This is very apparent in the exterior scenes, which were shot in the studio with various bits of the set replaced with back projection. It's not unsuccessful but, as many people pointed out, if you're going to send cameras out to capture real scenery you might as well take the actors with you. Still, speculating on which bit of the set is real is more fun for the viewer than paying attention to the actors. 

The technical demands of Independent Frame meant that not enough effort was put into making the actors look good. Celia Johnson wouldn't look this old again until she played the nurse in Romeo and Juliet. Noel Coward is positively ancient and would later describe himself as looking like a Chinese character actress. Margaret Leighton gets off lightly and occasionally looks fabulous. All too often however she wears a strange, faraway look as though she's just been stunned by a brick - or maybe she's just thumbed through the script.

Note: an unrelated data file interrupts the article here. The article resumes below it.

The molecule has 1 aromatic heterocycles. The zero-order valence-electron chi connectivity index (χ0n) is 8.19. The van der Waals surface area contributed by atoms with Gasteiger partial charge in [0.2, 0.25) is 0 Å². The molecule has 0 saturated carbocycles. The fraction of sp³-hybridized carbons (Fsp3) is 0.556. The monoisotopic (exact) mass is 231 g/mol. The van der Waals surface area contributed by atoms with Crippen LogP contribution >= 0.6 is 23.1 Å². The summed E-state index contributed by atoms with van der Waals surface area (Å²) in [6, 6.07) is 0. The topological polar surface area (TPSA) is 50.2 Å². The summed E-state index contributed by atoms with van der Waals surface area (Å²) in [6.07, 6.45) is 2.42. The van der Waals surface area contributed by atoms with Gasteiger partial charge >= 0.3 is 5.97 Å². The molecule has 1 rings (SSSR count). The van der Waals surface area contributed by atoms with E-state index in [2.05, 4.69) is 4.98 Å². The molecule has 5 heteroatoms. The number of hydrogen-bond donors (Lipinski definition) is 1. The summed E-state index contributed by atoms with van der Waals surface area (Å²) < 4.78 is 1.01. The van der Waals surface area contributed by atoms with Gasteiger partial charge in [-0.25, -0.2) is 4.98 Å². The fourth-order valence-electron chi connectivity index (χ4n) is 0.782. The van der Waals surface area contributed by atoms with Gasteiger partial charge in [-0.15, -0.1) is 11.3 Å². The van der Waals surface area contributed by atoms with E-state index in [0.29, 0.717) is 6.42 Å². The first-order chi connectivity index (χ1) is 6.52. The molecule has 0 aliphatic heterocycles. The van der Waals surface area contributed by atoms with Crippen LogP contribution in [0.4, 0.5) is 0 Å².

And what a script! Coward's dialogue is always artificial but the best of it is brilliant. However, what we have here is the worst of it and you can almost see the actors cringe as they spout such clichés as "I'm in too deep" or "I feel cheap". 

At least you know where you are with a cliché. Some of the more fanciful dialogue is unsayable. How's this for irresistible seduction from Coward: "Oh you're so foolish up on your romantic high horse. How often have you ridden it wildly until it went lame and you had to walk home?". Leighton soon kisses him to shut him up.

There's more fun to be had with Coward's psychiatric practice as he dispenses wisdom to his patients. He trots out the sort of cheap pop psychology that would even have had Hitchcock blushing.

On the plus side there are some lovely sets and really nice frocks for Johnson and Leighton. But these are the only plus sides, unless you count the schadenfreude of watching Coward get his just desserts.

The Astonished Heart opened to universal derision and none of the participants could look back on it without a shudder. Its only claim to fame rather than infamy is that it was the first British film to premiere in the US instead of here. Revenge for Operation Burma perhaps?